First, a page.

A Note On Frank Bidart
The New Princeton Encyclopedia of Poetry and Poetics (Princeton University Press, 1993) defines parallelism as “The repetition of identical or similar syntactic patterns in adjacent phrases, clauses, or sentences; the matching patterns are usually doubled, but more extensive iteration is not rare. The core of a parallelism is syntactic; when syntactic frames are set in equivalence by parallelism, the elements filling those frames are brought into alignment as well, especially on the lexical level (thus the term 'semantic parallelism.')"
The poet wanting to see the principle at work would do well to buy a copy of Frank Bidart’s Watching the Spring Festival (Farrar, Straus and Giroux, 2008) in which many of the poems rely upon parallel constructions.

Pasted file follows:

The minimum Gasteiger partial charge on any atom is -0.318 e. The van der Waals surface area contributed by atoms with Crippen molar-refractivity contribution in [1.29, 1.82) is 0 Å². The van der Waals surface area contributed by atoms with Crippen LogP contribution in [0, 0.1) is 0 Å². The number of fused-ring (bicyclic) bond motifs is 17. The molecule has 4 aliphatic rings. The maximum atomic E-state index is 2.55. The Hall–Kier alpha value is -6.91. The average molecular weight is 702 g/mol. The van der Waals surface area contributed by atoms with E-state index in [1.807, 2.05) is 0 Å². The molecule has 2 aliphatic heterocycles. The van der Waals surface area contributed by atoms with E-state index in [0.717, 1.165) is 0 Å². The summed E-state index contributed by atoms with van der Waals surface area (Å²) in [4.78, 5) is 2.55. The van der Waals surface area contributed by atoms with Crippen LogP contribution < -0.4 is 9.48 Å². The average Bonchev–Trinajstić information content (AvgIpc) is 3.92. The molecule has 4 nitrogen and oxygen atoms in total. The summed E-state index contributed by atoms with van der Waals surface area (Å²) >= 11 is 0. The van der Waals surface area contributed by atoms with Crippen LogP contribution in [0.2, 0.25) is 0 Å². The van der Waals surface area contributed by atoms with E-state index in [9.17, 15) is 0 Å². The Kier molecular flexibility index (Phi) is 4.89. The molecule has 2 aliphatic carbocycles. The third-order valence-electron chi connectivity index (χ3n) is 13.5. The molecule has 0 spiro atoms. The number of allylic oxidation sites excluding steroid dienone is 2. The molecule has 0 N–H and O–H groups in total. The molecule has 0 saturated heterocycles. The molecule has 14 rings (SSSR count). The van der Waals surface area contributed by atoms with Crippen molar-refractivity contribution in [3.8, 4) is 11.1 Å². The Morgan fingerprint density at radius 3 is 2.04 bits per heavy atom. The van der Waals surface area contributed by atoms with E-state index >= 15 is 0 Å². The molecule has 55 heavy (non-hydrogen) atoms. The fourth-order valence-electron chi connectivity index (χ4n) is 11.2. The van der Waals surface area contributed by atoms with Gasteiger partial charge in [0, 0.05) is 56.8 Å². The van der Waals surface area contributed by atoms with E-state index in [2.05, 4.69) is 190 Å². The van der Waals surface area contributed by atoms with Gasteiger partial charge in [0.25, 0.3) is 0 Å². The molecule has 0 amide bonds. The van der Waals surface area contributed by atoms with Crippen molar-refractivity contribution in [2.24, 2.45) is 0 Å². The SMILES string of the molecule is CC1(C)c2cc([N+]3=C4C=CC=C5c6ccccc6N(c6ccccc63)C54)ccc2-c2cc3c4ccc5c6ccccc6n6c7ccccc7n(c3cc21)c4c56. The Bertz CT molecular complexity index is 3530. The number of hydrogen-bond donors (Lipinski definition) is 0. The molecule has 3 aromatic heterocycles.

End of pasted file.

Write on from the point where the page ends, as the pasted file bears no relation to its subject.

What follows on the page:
In “The Old Man at the Wheel,” for example, Bidart writes:
Measured against the immeasurable
universe, no word you have spoken
brought light. Brought
light to what, as a child, you thought
too dark to be survived. By exorcism
you survived. By submission, then making.
You let all the parts of that thing you would
cut out of you enter your poem because
enacting there all its parts allowed you
the illusion you could cut it from your soul.
Dilemmas of choice given what cannot
change alone roused you to words.
As you grip the things that were young when
you were young, they crumble in your hand.
Now you must drive west, which in November
means driving directly into the sun.
When reading this collection, Bidart’s use of parallelism comes as a discovery and (because of its frequency--this book is replete with parallelisms!) ends as a slight annoyance--almost a literary tic.